April 20, 2018KR BlogUncategorized

“Memory as Missionary Position” and Other Works by Queer Indigenous Women Poets

Over at Lithub, Natalie Diaz curates a beautiful bi-monthly series of work by queer Indigenous women poets. She introduces this installment with the hope that it will function like Mojave song-maps, which, “do not draw borders or boundaries, do not say this is knowable, or defined, or mine. Instead our maps use language to tell about our movements and wonderings (not wanderings) across a space, naming what has happened along the way while also compelling us toward what is waiting to be discovered, where we might go and who we might meet or become along the way.”

The first poem, from Noʻu Revilla, with the great title “Memory as Missionary Position,” opens with a bang, demanding that we look upon this girl creature:

Inside the dress, there is a creature, she

                                                              careful

 

is a cliff in a girl’s body.

And the cliff was a lizard once still             turned

to rock she gazed too much like she

 

                                               careful

 

had a kingdom inside.

The poem invites us to stare at this girl creature, into her dress even, at the same time that it warns us, with that repeated “careful,” about the ramifications of this peering. Let’s remember that looking in literature is rarely innocent and rarely goes unpunished.

This reverse-Medusa is herself turned to stone for the crime of too much gazing, for her gluttony of sight. But the questions pour forth after reading this work.Was this creature always stone, “a cliff in a girl’s body”? Or did the stone come only after the staring? But before that she was a lizard. So maybe she was a stone lizard? This shifting lets us know we are not in fixed territory identity-wise.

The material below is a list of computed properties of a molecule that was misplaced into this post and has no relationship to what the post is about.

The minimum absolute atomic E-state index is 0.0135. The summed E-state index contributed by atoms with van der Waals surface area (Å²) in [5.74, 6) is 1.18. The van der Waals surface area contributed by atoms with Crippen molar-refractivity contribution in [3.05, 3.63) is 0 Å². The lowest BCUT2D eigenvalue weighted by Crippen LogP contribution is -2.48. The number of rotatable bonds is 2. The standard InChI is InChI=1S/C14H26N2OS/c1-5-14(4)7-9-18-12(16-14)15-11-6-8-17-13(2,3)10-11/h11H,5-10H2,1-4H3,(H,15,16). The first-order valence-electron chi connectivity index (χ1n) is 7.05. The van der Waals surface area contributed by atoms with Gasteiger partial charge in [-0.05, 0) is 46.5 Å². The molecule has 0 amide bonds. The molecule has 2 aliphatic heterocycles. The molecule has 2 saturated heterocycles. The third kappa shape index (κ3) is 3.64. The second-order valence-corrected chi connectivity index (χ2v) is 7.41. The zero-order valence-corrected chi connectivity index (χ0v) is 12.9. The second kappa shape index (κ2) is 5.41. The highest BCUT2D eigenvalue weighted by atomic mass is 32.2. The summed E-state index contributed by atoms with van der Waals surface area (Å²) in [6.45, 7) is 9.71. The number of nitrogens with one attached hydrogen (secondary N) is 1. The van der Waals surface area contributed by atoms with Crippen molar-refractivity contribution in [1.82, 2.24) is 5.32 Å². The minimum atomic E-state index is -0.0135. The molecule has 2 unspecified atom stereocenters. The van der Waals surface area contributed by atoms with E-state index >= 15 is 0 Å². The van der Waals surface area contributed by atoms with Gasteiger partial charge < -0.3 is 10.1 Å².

In this sense, the opening to “Memory as Missionary Position” perfectly illustrates Diaz’s introductory ambitions. It embodies that song-map quality of refusing to draw borders between this entity that is or has been a “creature” in a dress, a “cliff in a girl’s body,”  a “lizard,” and a “rock.”

As a poem, “Memory as Missionary Position” doesn’t give us a traditional map that that tells us what is. Rather, it provides more of a speculative map, showing, in Diaz’s terms, the motions of this woman-rock-creature through time, which raise questions about where she’s been, where she may be going, and what other transformations she might undergo along the way. The sky’s the limit.

If we unravel the central “character” of this poem, we find something astonishing that contains multitudes: a creature in a dress, a cliff who used to be a lizard, in a girl’s body, in a dress, with a kingdom inside her. In the end, this creature, this poem, and the work of  queer Indigenous women poets is similarly multifaceted, containing layer upon layer of identity that defies any strict definition, inviting us to go a-wondering.